Everyman’s right to a summer holiday

For almost 80 years, taking a vacation from the strains and pressure of work has been every single Dane’s legal right

In 1928, the government’s statistics office conducted a nationwide survey of 224,000 workers and their holiday habits. They found that just 85,000 could afford to take a holiday, and only a mere three to four days of paid leave were offered to those employed as ironworkers, the largest national industry at the time.

A decade of pressure from the country’s trade unions finally had an effect. In 1938, Parliament passed historic legislation: ‘the holiday law’, which gave every worker the right to two weeks’ holiday – with pay.

A previous law eight years earlier had allowed high-ranking public officials to enjoy a month-long holiday, but there had never been any legislation to protect lower-standing workers’ rights to a break.

No LOLs from LO
As a direct result of the legislation on paid holiday, the co-operative business ‘Danske Folkeferie’ (Danish people’s holidays) was born on 17 October 1938. The aim of the organisation was to offer a pleasant, safe environment in which workers could spend affordable holidays. The group built holiday colonies with grants from the Confederation of Trade Unions (LO), the Confederation of Danish Employers and the Ministry of Employment.

When Danske Folkeferie began leasing holiday homes in 1951, there were queues way down the street outside the company’s offices in Copenhagen. A total of 25,000 families applied for the chance to rent a cheap holiday home during the school vacation that year, and 2,000 of them were successful.

The co-operative, trade union-funded company created purpose-built holiday villages along the Danish coastline where families could relax in small chalets. The first such holiday village was built in Esbjerg in 1939, with more following in the 1940s and 50s.

Borrowing from Butlins?
The accommodation came in small wooden buildings with fold-out beds, bunk beds and kitchenettes, while the toilet facilities were found in a separate, shared building. It was all a little like the Butlins camps in Britain – but without the glamorous grannies and knobbly knee contests.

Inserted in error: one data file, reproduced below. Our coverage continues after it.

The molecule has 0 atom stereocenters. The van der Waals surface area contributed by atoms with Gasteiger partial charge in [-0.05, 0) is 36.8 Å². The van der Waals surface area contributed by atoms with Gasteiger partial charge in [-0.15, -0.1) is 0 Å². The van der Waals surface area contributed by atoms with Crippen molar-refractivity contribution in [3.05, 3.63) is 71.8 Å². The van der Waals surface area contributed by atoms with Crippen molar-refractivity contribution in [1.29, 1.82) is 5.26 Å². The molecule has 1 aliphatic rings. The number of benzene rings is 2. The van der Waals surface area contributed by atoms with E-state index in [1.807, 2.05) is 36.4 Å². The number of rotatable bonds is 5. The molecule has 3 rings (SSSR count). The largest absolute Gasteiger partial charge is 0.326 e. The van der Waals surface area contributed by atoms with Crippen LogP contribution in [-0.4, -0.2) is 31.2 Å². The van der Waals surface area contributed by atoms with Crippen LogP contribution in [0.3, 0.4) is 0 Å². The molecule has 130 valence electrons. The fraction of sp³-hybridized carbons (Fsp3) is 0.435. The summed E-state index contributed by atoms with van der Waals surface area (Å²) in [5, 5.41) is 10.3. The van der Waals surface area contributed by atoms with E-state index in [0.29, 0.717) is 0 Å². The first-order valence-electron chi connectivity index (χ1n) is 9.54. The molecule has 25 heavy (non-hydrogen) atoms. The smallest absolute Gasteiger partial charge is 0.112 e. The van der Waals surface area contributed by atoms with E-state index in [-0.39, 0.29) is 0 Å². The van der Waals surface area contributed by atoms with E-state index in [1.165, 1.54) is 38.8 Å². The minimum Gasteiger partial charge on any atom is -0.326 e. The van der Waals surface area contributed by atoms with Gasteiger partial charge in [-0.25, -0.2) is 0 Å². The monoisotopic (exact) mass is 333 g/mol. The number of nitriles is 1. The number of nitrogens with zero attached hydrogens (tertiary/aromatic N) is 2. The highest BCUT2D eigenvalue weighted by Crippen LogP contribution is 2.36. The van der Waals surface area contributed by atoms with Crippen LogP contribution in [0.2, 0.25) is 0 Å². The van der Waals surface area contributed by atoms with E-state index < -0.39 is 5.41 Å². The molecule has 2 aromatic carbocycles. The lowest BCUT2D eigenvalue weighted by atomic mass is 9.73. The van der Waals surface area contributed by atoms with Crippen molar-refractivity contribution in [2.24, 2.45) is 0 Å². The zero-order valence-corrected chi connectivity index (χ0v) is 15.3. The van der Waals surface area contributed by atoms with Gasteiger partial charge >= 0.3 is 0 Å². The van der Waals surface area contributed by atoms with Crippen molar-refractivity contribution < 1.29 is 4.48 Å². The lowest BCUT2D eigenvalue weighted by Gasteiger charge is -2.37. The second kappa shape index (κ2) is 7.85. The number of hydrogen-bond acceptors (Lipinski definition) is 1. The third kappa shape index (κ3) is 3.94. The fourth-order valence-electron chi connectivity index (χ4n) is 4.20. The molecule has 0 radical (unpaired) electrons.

These ‘holiday villages’ still exist today – still run by Danske Folkeferie. These days, toilets and showers are provided in the houses (which continue to be wooden), while the villages have been renamed ‘holiday centres’.

In 1953, by which time the right to paid vacation had been law for 15 years, it was extended by the government to three weeks.

Most families, however, were still not able to afford a real holiday – in Denmark or abroad. Most stayed at home for the duration, while around a third went to stay with family or friends in another part of the country.

For many, their ‘kolonihave’ or allotment provided a weekend retreat from urban life, while others went camping with the well-worn family tent.

Chartering them away
The vacationing families did not have cars, often reaching their destinations by bike or public transport, usually with an enormous amount of luggage. It was long before the establishment of either motorways or the Great Belt Bridge between Jutland and Funen, so even trips over small distances must have seemed epic.

The following decades, of course, brought great changes. The 1960s, for example, saw the birth of the charter holiday industry and affordable package deals to foreign lands. Malta became a popular destination with Danes, and in 1979, Danske Folkeferie built its first foreign holiday centre on the island.

p19_malta sort
Danske Folkeferie’s holiday centre on Malta circa 1985

After almost 20 years unchanged, Parliament ruled in 1971 in favour of an extra week of paid leave. This figure was increased to five weeks in 1979, and this legislation remains the same today.